Three months before the controversial elections in Iran, discussions in Tehran are focused on the role of former President Hassan Rouhani and its potential impact.
The upcoming vote on March 1 will determine a new parliament and members of the Assembly of Experts (AoE), responsible for selecting a Supreme Leader after the death of Ali Khamenei. However, the interior ministry, controlled by hardliners, has already disqualified numerous sitting lawmakers from seeking re-election, intensifying the controversy surrounding the restricted elections.
Although the official results of the vetting of the AoE candidates are not yet out, Rouhani's supporters seem to be certain about the endorsement of his qualifications, while his hardliner opponents would like to see him barred. Some others have gone out of their ways to spread fake news about his disqualification or even his death on social media.
Rouhani's recent comments about the elections has convinced many political observers that he is adamant to play a key role in the upcoming elections. The former president known as a pragmatist opposed to hardliners argued that the composition of the next AoE is important because it will have do decide about Supreme Leader’s succession.
Rouhani's comments triggered a series of harsh reactions on the part of hardline media including the Kayhan, which is close to Khamenei's office, and Raja News linked to ultraconservative Paydari Party, i.e., Rouhani's arch opponent.
The website wrote that even if all the moderate and pro-reform candidates in parliamentary and AoE elections are disqualified, still approval of Rouhani’s candidacy will lead to a bipolar situation in the elections. No other figure in the moderate camp can usher likeminded candidates into the parliament or the Assembly of Experts, the website wrote, adding that nonetheless, it is difficult to predict the Guardian Council's decision about Rouhani's qualifications.
To shed light on the importance of Rouhani as a charismatic figure in the moderates' camp, Mahmoud Alizadeh Tabatabaei, a spokesman for the Executives of Construction Party, the leading moderate and pro-reform party has said that the centrist group will support the list of candidates that Rouhani would back. This is a centrist party with Rouhani's closest allies and technocrats such as Mohammad Bagher Nobakht and Es'haq Jahangiri at the helm.
It is the first time that between the two centrist parties, both created by former President Akbar Rafsanjani's aides, Rouhani’s Moderation and Development party will take the lead and the Executives of Construction will follow.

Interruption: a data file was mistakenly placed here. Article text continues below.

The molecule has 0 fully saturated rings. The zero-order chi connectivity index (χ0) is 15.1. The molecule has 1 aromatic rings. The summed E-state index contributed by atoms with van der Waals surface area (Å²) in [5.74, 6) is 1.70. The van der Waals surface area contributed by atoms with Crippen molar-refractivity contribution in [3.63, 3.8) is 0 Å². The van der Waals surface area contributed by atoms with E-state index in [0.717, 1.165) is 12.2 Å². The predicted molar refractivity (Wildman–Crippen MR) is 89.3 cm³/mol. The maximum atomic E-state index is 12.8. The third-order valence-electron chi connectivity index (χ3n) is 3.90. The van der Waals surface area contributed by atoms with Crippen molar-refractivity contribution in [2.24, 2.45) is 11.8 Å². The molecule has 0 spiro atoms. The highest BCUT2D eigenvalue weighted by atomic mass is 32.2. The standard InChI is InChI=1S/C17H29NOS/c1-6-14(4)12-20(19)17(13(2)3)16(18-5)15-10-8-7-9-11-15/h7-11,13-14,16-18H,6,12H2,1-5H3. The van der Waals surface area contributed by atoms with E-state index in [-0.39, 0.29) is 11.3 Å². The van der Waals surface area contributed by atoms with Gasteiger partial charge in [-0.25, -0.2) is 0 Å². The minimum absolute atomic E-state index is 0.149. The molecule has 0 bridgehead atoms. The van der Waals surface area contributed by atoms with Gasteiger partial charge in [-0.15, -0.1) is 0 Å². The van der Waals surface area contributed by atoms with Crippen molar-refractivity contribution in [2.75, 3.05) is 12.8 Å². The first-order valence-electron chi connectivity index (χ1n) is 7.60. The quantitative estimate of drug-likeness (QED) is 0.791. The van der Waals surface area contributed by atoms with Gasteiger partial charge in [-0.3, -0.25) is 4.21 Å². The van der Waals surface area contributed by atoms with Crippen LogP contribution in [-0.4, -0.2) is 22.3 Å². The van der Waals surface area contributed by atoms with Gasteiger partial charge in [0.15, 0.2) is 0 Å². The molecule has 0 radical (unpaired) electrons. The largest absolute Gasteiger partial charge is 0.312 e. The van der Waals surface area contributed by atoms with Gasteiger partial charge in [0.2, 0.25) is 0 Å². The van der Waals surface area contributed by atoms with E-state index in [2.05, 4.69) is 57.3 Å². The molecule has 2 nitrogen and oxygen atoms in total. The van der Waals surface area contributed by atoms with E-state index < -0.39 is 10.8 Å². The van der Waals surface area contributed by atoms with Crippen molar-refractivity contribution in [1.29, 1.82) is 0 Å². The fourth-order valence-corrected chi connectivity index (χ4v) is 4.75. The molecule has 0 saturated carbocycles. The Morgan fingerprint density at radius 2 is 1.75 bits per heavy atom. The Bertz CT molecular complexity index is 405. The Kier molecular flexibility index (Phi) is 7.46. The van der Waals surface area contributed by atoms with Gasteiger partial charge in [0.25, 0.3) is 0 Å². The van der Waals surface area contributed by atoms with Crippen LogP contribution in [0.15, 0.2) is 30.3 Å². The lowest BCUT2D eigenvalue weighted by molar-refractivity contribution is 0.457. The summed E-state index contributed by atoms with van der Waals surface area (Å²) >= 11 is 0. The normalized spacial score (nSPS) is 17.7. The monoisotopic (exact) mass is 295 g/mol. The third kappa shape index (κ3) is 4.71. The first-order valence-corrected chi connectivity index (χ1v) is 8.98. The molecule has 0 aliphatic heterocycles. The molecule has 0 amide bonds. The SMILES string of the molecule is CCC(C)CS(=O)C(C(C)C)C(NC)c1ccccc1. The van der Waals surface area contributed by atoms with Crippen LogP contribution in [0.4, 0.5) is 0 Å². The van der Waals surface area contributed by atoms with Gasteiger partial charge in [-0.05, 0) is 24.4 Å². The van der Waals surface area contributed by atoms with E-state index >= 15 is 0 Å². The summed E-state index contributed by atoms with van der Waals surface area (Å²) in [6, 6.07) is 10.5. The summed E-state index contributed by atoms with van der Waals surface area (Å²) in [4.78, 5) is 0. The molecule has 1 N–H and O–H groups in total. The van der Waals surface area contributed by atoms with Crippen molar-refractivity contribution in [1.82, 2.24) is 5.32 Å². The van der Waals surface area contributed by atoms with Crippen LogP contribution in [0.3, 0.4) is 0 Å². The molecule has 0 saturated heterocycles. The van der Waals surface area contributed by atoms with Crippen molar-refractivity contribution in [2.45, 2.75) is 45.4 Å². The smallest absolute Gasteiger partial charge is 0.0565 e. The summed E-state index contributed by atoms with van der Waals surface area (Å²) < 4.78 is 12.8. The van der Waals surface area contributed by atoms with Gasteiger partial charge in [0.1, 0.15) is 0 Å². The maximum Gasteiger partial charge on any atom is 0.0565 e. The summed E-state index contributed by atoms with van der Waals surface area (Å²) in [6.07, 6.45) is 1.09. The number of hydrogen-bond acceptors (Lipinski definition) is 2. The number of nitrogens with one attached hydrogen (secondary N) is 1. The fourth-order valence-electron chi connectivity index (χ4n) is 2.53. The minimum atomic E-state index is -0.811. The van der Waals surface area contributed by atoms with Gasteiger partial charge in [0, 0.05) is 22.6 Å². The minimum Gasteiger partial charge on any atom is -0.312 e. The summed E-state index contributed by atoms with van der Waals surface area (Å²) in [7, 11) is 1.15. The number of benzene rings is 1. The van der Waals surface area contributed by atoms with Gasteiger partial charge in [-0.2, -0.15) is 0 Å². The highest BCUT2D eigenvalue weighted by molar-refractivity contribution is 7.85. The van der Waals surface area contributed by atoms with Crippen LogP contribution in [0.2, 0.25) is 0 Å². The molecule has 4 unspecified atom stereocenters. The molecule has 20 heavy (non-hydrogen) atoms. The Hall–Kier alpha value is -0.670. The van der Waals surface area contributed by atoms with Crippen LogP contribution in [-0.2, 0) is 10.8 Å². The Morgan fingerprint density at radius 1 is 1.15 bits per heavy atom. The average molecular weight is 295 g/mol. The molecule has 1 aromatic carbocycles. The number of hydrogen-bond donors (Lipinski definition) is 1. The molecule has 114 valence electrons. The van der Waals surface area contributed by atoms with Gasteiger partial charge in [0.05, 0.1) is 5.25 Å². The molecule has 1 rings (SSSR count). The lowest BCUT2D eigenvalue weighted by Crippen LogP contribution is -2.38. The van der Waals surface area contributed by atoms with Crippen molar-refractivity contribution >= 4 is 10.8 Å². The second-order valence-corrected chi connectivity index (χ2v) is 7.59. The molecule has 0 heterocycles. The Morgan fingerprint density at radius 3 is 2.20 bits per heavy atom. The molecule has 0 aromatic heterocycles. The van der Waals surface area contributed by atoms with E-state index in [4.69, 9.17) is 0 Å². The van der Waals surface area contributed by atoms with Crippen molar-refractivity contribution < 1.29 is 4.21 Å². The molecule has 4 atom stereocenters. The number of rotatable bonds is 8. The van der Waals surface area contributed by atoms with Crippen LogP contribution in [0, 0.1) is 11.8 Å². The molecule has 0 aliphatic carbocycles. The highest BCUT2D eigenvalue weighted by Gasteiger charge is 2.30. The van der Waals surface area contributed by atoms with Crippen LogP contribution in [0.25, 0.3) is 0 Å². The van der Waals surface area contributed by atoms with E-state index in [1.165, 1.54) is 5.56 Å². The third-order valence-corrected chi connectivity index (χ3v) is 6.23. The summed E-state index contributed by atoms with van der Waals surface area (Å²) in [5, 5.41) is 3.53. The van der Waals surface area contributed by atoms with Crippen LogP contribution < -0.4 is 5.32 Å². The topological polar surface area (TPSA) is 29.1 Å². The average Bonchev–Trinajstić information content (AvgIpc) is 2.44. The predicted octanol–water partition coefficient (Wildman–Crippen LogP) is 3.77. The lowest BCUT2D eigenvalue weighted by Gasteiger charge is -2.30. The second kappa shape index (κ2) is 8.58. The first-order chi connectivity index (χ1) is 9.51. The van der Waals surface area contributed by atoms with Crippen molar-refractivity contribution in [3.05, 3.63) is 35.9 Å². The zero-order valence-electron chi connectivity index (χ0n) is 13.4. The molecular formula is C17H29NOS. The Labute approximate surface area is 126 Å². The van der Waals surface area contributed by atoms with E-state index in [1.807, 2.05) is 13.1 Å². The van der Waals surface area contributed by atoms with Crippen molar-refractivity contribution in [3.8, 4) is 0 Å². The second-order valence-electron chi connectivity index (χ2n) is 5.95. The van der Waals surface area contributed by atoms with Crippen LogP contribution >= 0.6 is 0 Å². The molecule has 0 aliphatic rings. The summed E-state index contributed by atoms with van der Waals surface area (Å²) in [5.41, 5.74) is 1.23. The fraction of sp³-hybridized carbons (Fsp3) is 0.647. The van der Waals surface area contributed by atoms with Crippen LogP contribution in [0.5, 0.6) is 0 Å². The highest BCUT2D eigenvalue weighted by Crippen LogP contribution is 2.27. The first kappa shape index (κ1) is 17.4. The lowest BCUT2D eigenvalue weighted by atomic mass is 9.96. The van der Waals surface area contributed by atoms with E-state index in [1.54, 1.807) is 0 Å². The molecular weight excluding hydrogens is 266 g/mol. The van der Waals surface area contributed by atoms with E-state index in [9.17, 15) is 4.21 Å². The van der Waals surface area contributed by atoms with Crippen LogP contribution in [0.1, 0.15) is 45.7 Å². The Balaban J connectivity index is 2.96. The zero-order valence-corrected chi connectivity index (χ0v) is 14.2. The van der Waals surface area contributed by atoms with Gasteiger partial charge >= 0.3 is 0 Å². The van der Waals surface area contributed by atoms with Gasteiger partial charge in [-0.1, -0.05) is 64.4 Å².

Nevertheless, Alizadeh suggested that the entrenched core of regime insiders is unlikely to permit the emergence of a robust minority faction in the upcoming parliament. He contended that the hardliners have effectively strengthened their control to the extent that even some within their own ranks may struggle to secure seats in the next parliamentary session and assembly.
Meanwhile, pro-reform daily Arman-e Melli warned hardliners in a commentary on Monday that "disqualifying Rouhani will be costly for you, not for him." The daily added: "You cannot send him to the country's political parking area."
Arman-e Melli reported that hardliners are actively seeking Rouhani's disqualification, employing mosques, podiums, and meetings to rally against him, aiming to erase him from the Iranian political landscape. They are determined to convey to Rouhani that his era of political influence is over, urging him to retreat into isolation at home.
Conversely, Rouydad24 highlighted that Hassan Rouhani stands out as the most recognizable candidate for the Assembly of Experts elections, surpassing other candidates in terms of public familiarity. Despite facing criticism, especially for perceived shortcomings in controlling economic challenges, his strong presence on social media remains a significant advantage. The platform noted that this popularity on social media could enhance his chances of securing public support.
Nevertheless, asserting that the people will have the decisive influence in Iranian elections remains challenging.